I am a libertarian but unlike too many libertarians, I prefer fiat money to gold standard. I have rationalized my position before.

On top of that, I am a monetarist because I understand the basic operations of modern monetary policy and its implications. I accept the lesson taught by Milton Friedman and Anna Schwartz: in times of crisis, expand the money supply. Under hard currency, the expansion is almost impossible while deflation, which as damaging to general welfare as hyperinflation is, is always a real threat.

Although I am generally reluctant to admit it, I do ultimately support previous quantitative easing exercises in the United States and other similar money supply expansion in other parts of the world. The fear of expansion is always about high rate of inflation but it is quite clear for the past few years that there is a considerable unmet demand for money that money supply expansion does not create any kind of noticeable damaging inflation. Until inflation becomes a credible threat, I will not oppose money supply expansion by too much.

In other words, I think Federal Reserve chairman Ben Bernanke has done a great job. Bernanke given his scholarship is the right man for the job.

So, I take it as a demerit when Mitt Romney said he would not reappoint Bernanke to the job if he is elected as the next President of the United States. And I take it as a huge downer for the Republicans to bow to unreasonable crowd that is the Tea Party and then push for gold standard.

This may force me to reassess my bias with respect to US politics.

I have a Republican bias just because of Republicans’ economic policy has typically been closer to my preference (notwithstanding the Clinton’s years that blurred the line; I do consider Clinton as the best President in recent times). At least, the rhetoric is. And I do think the selection of Ryan Paul as exciting. This election has catapulted libertarian understanding to the national front farther than Ron Paul has ever done.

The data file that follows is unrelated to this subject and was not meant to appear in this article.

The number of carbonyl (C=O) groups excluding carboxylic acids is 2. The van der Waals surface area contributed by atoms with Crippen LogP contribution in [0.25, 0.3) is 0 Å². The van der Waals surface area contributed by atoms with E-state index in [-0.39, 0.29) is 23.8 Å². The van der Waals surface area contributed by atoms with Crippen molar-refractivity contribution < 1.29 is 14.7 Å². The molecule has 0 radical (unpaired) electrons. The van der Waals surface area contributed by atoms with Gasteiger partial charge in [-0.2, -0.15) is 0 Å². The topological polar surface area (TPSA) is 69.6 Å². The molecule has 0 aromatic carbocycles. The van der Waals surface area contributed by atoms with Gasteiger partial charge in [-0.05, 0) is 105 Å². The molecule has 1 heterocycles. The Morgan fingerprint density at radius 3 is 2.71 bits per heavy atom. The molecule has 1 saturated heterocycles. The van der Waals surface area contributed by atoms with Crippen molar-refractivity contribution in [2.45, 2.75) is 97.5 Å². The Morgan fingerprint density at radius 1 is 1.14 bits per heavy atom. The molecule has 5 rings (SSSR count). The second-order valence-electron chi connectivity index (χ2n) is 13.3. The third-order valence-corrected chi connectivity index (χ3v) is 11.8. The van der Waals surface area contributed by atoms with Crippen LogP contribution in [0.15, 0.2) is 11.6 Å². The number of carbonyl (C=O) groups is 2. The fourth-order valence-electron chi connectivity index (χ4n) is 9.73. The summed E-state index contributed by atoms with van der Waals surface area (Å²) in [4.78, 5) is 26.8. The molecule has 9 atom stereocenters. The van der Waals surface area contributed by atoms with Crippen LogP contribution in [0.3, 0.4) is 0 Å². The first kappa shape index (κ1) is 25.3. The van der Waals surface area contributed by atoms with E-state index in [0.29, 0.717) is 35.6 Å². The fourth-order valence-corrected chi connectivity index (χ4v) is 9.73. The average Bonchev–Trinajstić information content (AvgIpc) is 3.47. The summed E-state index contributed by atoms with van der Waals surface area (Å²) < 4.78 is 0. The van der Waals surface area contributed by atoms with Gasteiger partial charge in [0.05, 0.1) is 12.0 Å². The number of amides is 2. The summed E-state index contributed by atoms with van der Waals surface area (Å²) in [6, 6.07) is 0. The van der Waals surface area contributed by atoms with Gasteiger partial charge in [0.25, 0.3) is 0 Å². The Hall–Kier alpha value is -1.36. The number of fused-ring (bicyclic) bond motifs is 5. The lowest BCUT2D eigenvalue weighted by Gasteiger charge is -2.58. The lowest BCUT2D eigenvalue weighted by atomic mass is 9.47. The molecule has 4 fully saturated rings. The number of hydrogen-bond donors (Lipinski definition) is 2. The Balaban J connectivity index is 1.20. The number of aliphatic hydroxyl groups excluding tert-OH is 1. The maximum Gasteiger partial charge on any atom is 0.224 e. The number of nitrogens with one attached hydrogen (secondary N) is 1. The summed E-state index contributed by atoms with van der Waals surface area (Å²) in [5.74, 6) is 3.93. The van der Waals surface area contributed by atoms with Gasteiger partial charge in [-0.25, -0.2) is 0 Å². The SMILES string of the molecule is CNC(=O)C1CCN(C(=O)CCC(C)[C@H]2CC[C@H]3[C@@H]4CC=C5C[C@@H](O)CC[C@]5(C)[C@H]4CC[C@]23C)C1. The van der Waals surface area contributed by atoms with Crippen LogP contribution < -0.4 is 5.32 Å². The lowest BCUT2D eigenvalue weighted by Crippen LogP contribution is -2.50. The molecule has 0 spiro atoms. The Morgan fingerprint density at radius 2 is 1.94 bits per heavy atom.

But the contemporary Republican view on monetary policy might be too much for me.

There are many great economists within the Republican camp at the moment. It is the responsibility of these economists to advise the Republicans of the folly of gold standard.

Categories
Poetry Politics & government

[2508] Democrats for Santorum!

Saint Santorum needed Michigan,
But he couldn’t get enough Republicans,
“Damn it Mitt,” said the senator,
“I’m going with the Democrat electors.”

Categories
Conflict & disaster Politics & government

[2356] A dead Osama means dead Republicans

President Obama has just announced that Osama Bin Laden is dead.  I am sure there will be a lot of discussions on the matter, of how it will affect relationship with the Muslim world, of how this will affect military operation in Pakistan and many others.

One question I want to explore is its potential effect on the 2012 Presidential election.

This is a huge achievement for the Obama administration for one reason: by choice or by accident, the Republicans made Bin Laden the center of their administration and they failed to close the issue it satisfactorily. President Bush was positioned as a war president and I remember during the 2004 election when I was in Ann Arbor, the Republicans relentlessly attacked the Democrats for being soft on War on Terror. The Republicans put themselves as the only party that could lead the US in time of war.

In the end, Bin Laden was the political object of the war, regardless of his strategic value. Yet, four years later, eight years later, he was nowhere in sight, still roaming the mountains of Afghanistan and Pakistan. Hence, the Republican administration under Bush failed politically.

Now that Bin Laden has been killed by the US military, the objective has been achieved. And was achieved by a Democrat administration.

For a party that is traditionally seen as the one with the experience and the backbone in terms of foreign policy, this cannot be good for the Republicans of 2012. Surely, among the pro-war groups that centered its motive around the need to avenge, the Democrats are the heroes, not the Republicans.

As security concerns slowly retreat into the background and merge with various political noise, so too the likelihood of us seeing a Republican President in 2012.